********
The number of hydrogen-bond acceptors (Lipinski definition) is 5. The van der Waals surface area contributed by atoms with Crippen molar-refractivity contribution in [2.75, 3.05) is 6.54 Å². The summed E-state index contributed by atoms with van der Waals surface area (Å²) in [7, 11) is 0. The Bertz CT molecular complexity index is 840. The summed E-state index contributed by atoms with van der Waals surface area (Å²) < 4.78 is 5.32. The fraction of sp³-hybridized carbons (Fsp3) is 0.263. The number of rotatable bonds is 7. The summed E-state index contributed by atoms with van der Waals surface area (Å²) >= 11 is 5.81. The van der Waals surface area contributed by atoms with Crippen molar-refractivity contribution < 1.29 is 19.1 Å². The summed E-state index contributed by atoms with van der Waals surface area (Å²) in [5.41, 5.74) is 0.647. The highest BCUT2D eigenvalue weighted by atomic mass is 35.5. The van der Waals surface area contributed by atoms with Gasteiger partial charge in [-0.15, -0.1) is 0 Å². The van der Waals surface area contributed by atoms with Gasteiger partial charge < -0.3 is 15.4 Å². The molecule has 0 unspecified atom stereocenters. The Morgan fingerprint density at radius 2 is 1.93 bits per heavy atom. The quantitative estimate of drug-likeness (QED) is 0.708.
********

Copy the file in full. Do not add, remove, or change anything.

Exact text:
The number of hydrogen-bond acceptors (Lipinski definition) is 5. The van der Waals surface area contributed by atoms with Crippen molar-refractivity contribution in [2.75, 3.05) is 6.54 Å². The summed E-state index contributed by atoms with van der Waals surface area (Å²) in [7, 11) is 0. The Bertz CT molecular complexity index is 840. The summed E-state index contributed by atoms with van der Waals surface area (Å²) < 4.78 is 5.32. The fraction of sp³-hybridized carbons (Fsp3) is 0.263. The number of rotatable bonds is 7. The summed E-state index contributed by atoms with van der Waals surface area (Å²) >= 11 is 5.81. The van der Waals surface area contributed by atoms with Crippen molar-refractivity contribution < 1.29 is 19.1 Å². The summed E-state index contributed by atoms with van der Waals surface area (Å²) in [5.41, 5.74) is 0.647. The highest BCUT2D eigenvalue weighted by atomic mass is 35.5. The van der Waals surface area contributed by atoms with Gasteiger partial charge in [-0.15, -0.1) is 0 Å². The van der Waals surface area contributed by atoms with Gasteiger partial charge < -0.3 is 15.4 Å². The molecule has 0 unspecified atom stereocenters. The Morgan fingerprint density at radius 2 is 1.93 bits per heavy atom. The quantitative estimate of drug-likeness (QED) is 0.708.